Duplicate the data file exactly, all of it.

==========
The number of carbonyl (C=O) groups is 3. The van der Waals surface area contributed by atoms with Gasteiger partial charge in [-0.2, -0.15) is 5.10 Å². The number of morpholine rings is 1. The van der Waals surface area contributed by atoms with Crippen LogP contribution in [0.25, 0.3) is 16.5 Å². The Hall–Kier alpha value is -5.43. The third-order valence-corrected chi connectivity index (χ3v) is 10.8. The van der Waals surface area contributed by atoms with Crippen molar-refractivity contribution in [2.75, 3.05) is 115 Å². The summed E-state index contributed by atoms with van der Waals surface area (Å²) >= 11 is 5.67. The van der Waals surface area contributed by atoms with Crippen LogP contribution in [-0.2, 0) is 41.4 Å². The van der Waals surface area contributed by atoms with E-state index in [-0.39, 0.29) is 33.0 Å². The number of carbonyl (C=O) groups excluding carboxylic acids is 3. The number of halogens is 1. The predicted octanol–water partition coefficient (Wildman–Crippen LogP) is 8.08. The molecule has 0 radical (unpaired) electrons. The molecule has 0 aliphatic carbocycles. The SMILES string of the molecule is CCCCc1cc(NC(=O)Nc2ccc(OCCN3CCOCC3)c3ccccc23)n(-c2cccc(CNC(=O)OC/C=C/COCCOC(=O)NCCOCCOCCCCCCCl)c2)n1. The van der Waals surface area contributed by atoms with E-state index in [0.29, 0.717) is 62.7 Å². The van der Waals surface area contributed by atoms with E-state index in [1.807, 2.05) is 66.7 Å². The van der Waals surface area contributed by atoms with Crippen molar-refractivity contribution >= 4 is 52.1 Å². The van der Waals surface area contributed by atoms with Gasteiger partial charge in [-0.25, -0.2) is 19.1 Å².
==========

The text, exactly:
The number of carbonyl (C=O) groups is 3. The van der Waals surface area contributed by atoms with Gasteiger partial charge in [-0.2, -0.15) is 5.10 Å². The number of morpholine rings is 1. The van der Waals surface area contributed by atoms with Crippen LogP contribution in [0.25, 0.3) is 16.5 Å². The Hall–Kier alpha value is -5.43. The third-order valence-corrected chi connectivity index (χ3v) is 10.8. The van der Waals surface area contributed by atoms with Crippen molar-refractivity contribution in [2.75, 3.05) is 115 Å². The summed E-state index contributed by atoms with van der Waals surface area (Å²) >= 11 is 5.67. The van der Waals surface area contributed by atoms with Crippen LogP contribution in [-0.2, 0) is 41.4 Å². The van der Waals surface area contributed by atoms with E-state index in [-0.39, 0.29) is 33.0 Å². The number of carbonyl (C=O) groups excluding carboxylic acids is 3. The number of halogens is 1. The predicted octanol–water partition coefficient (Wildman–Crippen LogP) is 8.08. The molecule has 0 radical (unpaired) electrons. The molecule has 0 aliphatic carbocycles. The SMILES string of the molecule is CCCCc1cc(NC(=O)Nc2ccc(OCCN3CCOCC3)c3ccccc23)n(-c2cccc(CNC(=O)OC/C=C/COCCOC(=O)NCCOCCOCCCCCCCl)c2)n1. The van der Waals surface area contributed by atoms with E-state index in [0.29, 0.717) is 62.7 Å². The van der Waals surface area contributed by atoms with E-state index in [1.807, 2.05) is 66.7 Å². The van der Waals surface area contributed by atoms with Crippen molar-refractivity contribution >= 4 is 52.1 Å². The van der Waals surface area contributed by atoms with Gasteiger partial charge in [-0.25, -0.2) is 19.1 Å².